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Tuesday, September 13, 2011

#25 - "Disconfirmation Bias" and other decision-making aids

When joking recently about our decision-making process, we came across the term “disconfirmation bias”.

It’s defined as “The tendency to accept supportive evidence of a belief uncritically, but to actively refute or discount evidence that challenges that belief.”

There are many areas of the human sphere that are susceptible to disconfirmation bias.

I have to work hard to keep this decision-impairing tendency in check. For example, my wife and I were shopping for a new home recently. I was quick to point out deficiencies in building sites that I didn’t like while subsequently minimizing those same deficiencies in the sites that I favored. We do this all the time when evaluating the merits / flaws of people we like vs. those we may be prejudiced against.

To avoid wandering too far into controversial territory, perhaps we should just stick to the workplace. Have you seen evidence of disconfirmation bias in your workplace process?

The strength of beliefs is generally revealed in the context of proposed or implemented changes. When the situation is statically in our favor, our beliefs about the situation are somewhat idle. Not necessarily dormant, just not strongly enacted. Like a car engine that is on, but not yet in gear. But when a change is proposed by others, or when we are the ones proposing the change, beliefs and values are inevitably challenged.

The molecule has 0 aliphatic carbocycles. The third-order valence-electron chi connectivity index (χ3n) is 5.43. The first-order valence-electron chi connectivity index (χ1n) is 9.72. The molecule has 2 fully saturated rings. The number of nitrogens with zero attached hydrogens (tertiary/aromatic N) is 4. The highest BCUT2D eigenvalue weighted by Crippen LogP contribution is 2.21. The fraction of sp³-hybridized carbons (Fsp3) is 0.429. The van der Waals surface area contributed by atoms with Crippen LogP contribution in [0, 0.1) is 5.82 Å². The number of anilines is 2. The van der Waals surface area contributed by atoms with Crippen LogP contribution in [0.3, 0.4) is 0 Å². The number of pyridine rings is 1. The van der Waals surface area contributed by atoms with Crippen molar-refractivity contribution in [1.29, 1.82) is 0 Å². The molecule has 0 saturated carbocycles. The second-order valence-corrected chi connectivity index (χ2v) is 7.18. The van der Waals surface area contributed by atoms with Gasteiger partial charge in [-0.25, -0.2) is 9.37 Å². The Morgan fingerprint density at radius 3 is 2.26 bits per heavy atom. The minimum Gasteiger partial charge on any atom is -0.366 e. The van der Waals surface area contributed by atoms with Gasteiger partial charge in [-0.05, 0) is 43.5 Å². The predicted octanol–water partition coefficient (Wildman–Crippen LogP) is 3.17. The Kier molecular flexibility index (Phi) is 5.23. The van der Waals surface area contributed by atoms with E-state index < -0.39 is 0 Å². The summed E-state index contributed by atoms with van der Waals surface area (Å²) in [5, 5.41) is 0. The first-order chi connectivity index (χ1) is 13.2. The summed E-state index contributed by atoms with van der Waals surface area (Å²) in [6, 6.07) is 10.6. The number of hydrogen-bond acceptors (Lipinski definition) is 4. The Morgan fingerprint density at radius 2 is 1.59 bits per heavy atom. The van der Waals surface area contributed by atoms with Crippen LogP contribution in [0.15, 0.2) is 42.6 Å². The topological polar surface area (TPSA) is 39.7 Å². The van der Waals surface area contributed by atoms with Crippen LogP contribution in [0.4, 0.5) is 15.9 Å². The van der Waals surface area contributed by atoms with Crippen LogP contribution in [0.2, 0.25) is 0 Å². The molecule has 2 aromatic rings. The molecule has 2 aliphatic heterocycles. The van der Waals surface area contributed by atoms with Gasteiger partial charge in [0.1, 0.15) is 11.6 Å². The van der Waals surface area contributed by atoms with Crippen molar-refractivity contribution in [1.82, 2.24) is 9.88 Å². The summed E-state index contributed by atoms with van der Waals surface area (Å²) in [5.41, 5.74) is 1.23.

It isn’t the challenges per se that pose the problem. It’s how we react to them that reveals our true inclination. Are we biased in our refuting and accepting of relevant evidence?

At Nova, we make analyzers for gases such as oxygen, hydrogen, methane, etc. There are numerous components that are incorporated into the design of an analyzer, whether it is a little portable monitor, or a large on-line continuous analyser. If an impaired decision-making process were to result in a misguided design, in most cases it would not be cause for life-threatening concern.

My wife recently brought some work home with her. She was doing some literature research into post-operative care of cardiac surgery patients. The focus of her work was proper protocol on sternal incision care after heart surgery. I don’t claim to understand all of the research, but it was amazing to see how much disconfirmation bias she found in situations that are much more critical to people’s lives than gas analyzers. Accepted medical practice in this situation had been sustained for decades based only on tradition rather than evidence-based research. Her findings, when presented to her cardiac staff, stimulated much discussion and proposals for protocol change.

After thinking about that situation, I didn’t feel quite so embarrassed about the occasional gaffe here at Nova. After all, a valve or a pump in a gas analyzer can be fixed. The customer can be trained to calibrate semi-regularly. While the valves in the human heart can be fixed if necessary, it’s best not to have bias in this field of practice. (This whole episode scared me into exercising more regularly.)

So be on the lookout for this now. With a cool name like “disconfirmation bias”, it will probably be the next big thing.

We’re Nova. We make gas analyzers for oxygen, carbon dioxide, methane, hydrogen, and other gases.

Give Mike or Dave at Nova a call, or send us an e-mail.
sales at nova-gas dot com
websales at nova-gas dot com

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